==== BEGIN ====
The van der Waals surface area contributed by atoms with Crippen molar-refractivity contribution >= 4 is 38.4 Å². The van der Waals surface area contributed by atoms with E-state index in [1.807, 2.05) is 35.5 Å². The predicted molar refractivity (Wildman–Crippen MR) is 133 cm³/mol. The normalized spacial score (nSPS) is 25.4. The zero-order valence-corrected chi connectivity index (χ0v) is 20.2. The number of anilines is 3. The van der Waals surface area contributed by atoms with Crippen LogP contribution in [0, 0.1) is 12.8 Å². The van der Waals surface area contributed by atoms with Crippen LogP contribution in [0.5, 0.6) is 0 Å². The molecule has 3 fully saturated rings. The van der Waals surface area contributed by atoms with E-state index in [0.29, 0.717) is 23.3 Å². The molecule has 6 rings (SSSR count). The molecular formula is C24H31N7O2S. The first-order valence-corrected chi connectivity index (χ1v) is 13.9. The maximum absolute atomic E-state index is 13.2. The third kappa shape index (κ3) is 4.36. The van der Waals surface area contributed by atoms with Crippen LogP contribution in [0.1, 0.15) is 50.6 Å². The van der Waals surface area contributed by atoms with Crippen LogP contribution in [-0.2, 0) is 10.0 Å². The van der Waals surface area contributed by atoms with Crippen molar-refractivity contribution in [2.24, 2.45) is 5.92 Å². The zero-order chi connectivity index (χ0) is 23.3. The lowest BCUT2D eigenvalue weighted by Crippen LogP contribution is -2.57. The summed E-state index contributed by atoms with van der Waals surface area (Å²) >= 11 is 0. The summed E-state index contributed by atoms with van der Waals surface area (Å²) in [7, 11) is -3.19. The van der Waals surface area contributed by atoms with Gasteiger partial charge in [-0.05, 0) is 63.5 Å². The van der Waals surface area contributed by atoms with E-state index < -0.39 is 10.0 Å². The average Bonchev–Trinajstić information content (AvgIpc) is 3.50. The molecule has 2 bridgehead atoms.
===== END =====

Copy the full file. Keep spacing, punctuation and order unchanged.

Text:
The van der Waals surface area contributed by atoms with Crippen molar-refractivity contribution >= 4 is 38.4 Å². The van der Waals surface area contributed by atoms with E-state index in [1.807, 2.05) is 35.5 Å². The predicted molar refractivity (Wildman–Crippen MR) is 133 cm³/mol. The normalized spacial score (nSPS) is 25.4. The zero-order valence-corrected chi connectivity index (χ0v) is 20.2. The number of anilines is 3. The van der Waals surface area contributed by atoms with Crippen LogP contribution in [0, 0.1) is 12.8 Å². The van der Waals surface area contributed by atoms with Crippen LogP contribution in [0.5, 0.6) is 0 Å². The molecule has 3 fully saturated rings. The van der Waals surface area contributed by atoms with E-state index in [0.29, 0.717) is 23.3 Å². The molecule has 6 rings (SSSR count). The molecular formula is C24H31N7O2S. The first-order valence-corrected chi connectivity index (χ1v) is 13.9. The maximum absolute atomic E-state index is 13.2. The third kappa shape index (κ3) is 4.36. The van der Waals surface area contributed by atoms with Crippen LogP contribution in [0.1, 0.15) is 50.6 Å². The van der Waals surface area contributed by atoms with Crippen LogP contribution in [-0.2, 0) is 10.0 Å². The van der Waals surface area contributed by atoms with Crippen molar-refractivity contribution in [2.24, 2.45) is 5.92 Å². The zero-order chi connectivity index (χ0) is 23.3. The lowest BCUT2D eigenvalue weighted by Crippen LogP contribution is -2.57. The summed E-state index contributed by atoms with van der Waals surface area (Å²) >= 11 is 0. The summed E-state index contributed by atoms with van der Waals surface area (Å²) in [7, 11) is -3.19. The van der Waals surface area contributed by atoms with Gasteiger partial charge in [-0.05, 0) is 63.5 Å². The van der Waals surface area contributed by atoms with E-state index < -0.39 is 10.0 Å². The average Bonchev–Trinajstić information content (AvgIpc) is 3.50. The molecule has 2 bridgehead atoms.